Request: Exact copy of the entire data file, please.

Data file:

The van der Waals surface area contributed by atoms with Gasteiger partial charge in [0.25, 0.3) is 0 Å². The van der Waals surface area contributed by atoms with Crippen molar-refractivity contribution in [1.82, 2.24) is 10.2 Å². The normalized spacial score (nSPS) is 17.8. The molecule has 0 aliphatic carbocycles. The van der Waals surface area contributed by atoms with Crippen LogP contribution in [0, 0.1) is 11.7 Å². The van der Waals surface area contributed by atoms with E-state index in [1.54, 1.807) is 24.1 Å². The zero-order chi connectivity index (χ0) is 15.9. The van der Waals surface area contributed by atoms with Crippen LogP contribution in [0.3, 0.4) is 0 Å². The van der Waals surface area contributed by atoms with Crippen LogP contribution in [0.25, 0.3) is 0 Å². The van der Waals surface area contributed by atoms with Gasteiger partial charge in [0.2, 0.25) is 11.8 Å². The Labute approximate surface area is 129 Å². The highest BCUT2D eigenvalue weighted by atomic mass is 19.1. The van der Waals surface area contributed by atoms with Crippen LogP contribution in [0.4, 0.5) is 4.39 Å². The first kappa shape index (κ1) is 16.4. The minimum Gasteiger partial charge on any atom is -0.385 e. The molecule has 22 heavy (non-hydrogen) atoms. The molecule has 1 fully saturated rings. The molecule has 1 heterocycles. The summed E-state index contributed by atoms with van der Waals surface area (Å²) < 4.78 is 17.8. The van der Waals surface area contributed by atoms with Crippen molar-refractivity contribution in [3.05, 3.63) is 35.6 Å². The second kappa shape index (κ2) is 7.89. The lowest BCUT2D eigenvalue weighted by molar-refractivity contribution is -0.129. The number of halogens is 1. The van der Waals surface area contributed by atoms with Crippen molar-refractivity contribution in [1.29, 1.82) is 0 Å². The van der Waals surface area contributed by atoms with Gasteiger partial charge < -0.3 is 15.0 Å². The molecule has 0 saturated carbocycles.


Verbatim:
The van der Waals surface area contributed by atoms with Gasteiger partial charge in [0.25, 0.3) is 0 Å². The van der Waals surface area contributed by atoms with Crippen molar-refractivity contribution in [1.82, 2.24) is 10.2 Å². The normalized spacial score (nSPS) is 17.8. The molecule has 0 aliphatic carbocycles. The van der Waals surface area contributed by atoms with Crippen LogP contribution in [0, 0.1) is 11.7 Å². The van der Waals surface area contributed by atoms with E-state index in [1.54, 1.807) is 24.1 Å². The zero-order chi connectivity index (χ0) is 15.9. The van der Waals surface area contributed by atoms with Crippen LogP contribution in [0.3, 0.4) is 0 Å². The van der Waals surface area contributed by atoms with Crippen LogP contribution in [0.25, 0.3) is 0 Å². The van der Waals surface area contributed by atoms with Gasteiger partial charge in [0.2, 0.25) is 11.8 Å². The Labute approximate surface area is 129 Å². The highest BCUT2D eigenvalue weighted by atomic mass is 19.1. The van der Waals surface area contributed by atoms with Crippen LogP contribution in [0.4, 0.5) is 4.39 Å². The first kappa shape index (κ1) is 16.4. The minimum Gasteiger partial charge on any atom is -0.385 e. The molecule has 22 heavy (non-hydrogen) atoms. The molecule has 1 fully saturated rings. The molecule has 1 heterocycles. The summed E-state index contributed by atoms with van der Waals surface area (Å²) < 4.78 is 17.8. The van der Waals surface area contributed by atoms with Crippen molar-refractivity contribution in [3.05, 3.63) is 35.6 Å². The second kappa shape index (κ2) is 7.89. The lowest BCUT2D eigenvalue weighted by molar-refractivity contribution is -0.129. The number of halogens is 1. The van der Waals surface area contributed by atoms with Crippen molar-refractivity contribution in [1.29, 1.82) is 0 Å². The van der Waals surface area contributed by atoms with Gasteiger partial charge < -0.3 is 15.0 Å². The molecule has 0 saturated carbocycles.